# How to Calculate pKa Values In the Bronsted-Lowry formulation of acids and bases, an acid is a compound that releases a proton in solution, while a base is a compound that accepts a proton. When a Bronsted acid dissolves in a solvent, it produces a conjugate base, while at the same time the solvent acts as a base and produces a conjugate acid. Dividing the concentrations of conjugate acid and base, by the concentrations of the original compounds produces the equivalence constant Keq, which is a measure of how strong the original acid is. Chemists refer to Keq as the Ka value of the reaction when the solvent is water. This number can vary by many orders of magnitude, so to make calculations easier, chemists usually use the pKa number, which is the negative logarithm of the Ka value.

## Ka Is the Strength of an Acid in Water

When a generic acid (HA) dissolves in water, it donates a proton, and the product of the reaction consists of H3O+ and A-, which is the conjugate base of the reaction. Depending on the relative abilities of HA to donate protons and A- to accept them, the reaction can also proceed in the opposite direction until eventually an equilibrium is achieved.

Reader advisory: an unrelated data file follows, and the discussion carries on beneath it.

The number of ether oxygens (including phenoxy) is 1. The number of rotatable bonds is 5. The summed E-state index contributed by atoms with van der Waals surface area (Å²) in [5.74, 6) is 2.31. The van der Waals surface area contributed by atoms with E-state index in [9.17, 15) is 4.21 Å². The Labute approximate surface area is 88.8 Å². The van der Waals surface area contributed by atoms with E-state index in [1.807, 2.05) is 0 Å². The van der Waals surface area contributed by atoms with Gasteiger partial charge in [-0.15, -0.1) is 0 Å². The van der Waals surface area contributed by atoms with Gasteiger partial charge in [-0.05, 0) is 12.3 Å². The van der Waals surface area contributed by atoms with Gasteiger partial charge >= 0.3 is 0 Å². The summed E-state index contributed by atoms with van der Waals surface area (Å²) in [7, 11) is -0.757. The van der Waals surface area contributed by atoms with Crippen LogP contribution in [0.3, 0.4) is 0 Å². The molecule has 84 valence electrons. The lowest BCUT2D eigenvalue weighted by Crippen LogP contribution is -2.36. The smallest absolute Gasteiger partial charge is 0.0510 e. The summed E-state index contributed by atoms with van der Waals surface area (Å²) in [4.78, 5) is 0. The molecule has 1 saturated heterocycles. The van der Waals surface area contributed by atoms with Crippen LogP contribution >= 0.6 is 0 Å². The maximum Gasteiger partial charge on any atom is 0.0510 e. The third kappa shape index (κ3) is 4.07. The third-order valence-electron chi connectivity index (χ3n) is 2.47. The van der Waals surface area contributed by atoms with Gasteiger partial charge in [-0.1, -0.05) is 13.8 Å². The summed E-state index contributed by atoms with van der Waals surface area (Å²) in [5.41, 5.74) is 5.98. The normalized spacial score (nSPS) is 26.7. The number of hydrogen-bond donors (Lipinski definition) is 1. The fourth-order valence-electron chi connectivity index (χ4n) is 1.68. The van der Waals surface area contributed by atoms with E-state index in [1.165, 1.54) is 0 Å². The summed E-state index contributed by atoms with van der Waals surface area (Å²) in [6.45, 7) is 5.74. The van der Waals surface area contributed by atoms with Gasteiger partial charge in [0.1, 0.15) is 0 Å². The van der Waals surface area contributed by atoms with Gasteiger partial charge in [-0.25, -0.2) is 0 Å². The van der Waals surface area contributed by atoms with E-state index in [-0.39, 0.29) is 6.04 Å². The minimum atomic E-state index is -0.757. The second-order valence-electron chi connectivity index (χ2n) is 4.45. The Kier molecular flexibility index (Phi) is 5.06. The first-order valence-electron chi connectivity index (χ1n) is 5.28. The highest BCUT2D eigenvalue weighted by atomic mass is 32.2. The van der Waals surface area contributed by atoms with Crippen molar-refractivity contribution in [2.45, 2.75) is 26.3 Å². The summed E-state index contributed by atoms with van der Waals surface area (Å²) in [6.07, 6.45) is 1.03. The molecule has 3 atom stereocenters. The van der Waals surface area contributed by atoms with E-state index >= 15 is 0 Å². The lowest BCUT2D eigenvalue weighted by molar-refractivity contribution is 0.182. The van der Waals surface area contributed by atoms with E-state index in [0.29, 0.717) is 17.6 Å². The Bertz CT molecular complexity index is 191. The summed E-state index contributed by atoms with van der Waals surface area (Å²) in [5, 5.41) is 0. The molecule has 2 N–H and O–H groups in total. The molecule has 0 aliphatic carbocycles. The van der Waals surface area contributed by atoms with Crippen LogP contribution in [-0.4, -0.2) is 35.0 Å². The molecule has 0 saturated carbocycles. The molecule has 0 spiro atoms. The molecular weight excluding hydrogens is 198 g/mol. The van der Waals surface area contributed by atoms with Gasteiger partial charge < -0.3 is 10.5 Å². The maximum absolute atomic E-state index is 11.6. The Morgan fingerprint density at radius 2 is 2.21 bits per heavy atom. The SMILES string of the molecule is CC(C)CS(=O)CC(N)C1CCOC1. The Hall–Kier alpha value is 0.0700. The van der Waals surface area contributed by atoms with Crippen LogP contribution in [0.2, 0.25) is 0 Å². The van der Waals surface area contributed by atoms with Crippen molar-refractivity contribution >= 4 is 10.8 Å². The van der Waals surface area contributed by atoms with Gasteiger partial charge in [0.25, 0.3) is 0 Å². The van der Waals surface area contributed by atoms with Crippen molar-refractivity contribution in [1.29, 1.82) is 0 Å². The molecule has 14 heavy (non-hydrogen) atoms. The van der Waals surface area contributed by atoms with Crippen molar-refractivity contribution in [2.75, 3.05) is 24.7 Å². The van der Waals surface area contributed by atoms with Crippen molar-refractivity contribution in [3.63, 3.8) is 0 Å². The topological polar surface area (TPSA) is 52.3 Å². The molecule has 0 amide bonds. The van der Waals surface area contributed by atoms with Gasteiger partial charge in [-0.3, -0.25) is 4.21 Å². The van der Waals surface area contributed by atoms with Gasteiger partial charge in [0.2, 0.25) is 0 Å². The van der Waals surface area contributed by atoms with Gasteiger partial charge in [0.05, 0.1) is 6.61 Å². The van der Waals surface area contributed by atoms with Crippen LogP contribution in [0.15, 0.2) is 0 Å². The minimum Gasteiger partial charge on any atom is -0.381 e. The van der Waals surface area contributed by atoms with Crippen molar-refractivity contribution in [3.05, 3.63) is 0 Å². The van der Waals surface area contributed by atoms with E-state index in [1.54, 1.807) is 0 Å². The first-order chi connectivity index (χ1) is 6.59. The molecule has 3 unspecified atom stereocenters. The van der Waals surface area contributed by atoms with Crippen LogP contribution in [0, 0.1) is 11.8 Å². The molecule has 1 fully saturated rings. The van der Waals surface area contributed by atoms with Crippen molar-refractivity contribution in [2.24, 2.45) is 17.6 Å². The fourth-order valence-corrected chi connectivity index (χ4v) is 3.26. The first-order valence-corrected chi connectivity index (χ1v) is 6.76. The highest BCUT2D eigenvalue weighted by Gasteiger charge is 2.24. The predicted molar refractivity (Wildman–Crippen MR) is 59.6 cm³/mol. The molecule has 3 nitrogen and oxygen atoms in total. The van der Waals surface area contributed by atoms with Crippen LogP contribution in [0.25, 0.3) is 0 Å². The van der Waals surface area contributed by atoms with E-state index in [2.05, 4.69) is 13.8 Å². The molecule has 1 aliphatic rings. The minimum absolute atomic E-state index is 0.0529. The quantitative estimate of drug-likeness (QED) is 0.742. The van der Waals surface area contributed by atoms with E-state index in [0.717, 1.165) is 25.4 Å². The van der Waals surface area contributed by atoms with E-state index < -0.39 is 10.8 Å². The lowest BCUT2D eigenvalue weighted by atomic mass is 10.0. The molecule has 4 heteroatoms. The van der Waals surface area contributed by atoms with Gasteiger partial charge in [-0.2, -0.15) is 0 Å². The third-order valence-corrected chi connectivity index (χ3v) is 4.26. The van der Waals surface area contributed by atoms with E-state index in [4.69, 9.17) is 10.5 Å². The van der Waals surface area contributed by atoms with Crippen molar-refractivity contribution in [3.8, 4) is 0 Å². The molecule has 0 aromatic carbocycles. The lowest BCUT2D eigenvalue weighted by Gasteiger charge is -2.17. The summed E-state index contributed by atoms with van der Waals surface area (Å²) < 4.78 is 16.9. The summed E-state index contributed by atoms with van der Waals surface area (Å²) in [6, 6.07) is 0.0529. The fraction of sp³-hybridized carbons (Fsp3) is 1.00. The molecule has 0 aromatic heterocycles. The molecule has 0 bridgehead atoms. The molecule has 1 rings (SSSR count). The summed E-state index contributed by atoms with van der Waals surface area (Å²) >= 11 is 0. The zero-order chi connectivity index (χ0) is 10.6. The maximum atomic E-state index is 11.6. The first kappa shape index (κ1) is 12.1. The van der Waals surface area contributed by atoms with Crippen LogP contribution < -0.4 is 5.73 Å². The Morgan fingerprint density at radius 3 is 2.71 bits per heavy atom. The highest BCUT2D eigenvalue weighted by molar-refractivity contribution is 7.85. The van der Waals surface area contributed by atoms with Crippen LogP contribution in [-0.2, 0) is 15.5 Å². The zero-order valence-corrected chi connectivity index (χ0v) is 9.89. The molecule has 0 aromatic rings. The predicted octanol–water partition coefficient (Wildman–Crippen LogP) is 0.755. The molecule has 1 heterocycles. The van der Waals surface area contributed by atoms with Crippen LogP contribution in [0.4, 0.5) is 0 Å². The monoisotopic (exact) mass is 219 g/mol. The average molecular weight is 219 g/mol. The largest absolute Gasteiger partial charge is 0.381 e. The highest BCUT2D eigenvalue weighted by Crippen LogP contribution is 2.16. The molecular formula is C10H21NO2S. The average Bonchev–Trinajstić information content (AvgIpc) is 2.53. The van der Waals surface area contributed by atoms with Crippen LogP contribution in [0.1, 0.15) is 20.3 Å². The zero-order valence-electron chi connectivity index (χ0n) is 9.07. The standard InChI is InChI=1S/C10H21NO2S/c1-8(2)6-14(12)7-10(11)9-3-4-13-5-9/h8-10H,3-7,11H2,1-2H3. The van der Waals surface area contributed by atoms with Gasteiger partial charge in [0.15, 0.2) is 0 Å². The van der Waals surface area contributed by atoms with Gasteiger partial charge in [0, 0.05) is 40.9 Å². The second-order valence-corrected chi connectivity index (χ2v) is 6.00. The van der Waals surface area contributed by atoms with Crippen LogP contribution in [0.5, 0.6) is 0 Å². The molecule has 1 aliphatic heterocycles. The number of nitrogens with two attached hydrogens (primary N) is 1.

Chemists determine the strength of an acid (Ka) by measuring the concentrations of HA, H30+ and A- at equilibrium and dividing the concentrations of the products by the concentration of the original acid. Because the concentration of water is a constant, they leave it out of the equation.

Ka = [H3O+] [A-]/[HA]

## Converting to pKa

Ka values can be very large or very small. For example, the Ka value for hydrochloric acid (HCl) is around 107, while the Ka value for ascorbic acid (vitamin C) is 1.6 X 10-12. Working with such numbers is inconvenient, so to makes things easier, chemists have defined the pKa number as:

pKa = -log Ka

According to this definition, the pKa value for hydrochloric acid is -log 107 = -7, while the pKa for ascorbic acid is -log (1.6 x 10-12) = 11.80. As is evident, the smaller the pKa number, the stronger the acid.

## Finding Logarithms

A logarithm is basically the opposite of an exponent. If we have an expression such as log10x = y, we can find x by taking the exponent to the base 10 of both sides: 10log x = 10y. By definition, 10logx = x, so the expression becomes x = 10y. The pKa value is a negative logarithm, which means when the equation -log x = y is reversed, x is equal to a negative exponent 10-y, which is a small number if y is large and a large number if y is small.

In practice, finding the logarithms can be complicated, so most scientists use logarithm tables or a scientific calculator. To find a base 10 logarithm on a scientific calculator, you enter the value of the logarithm and tap the "log10" key.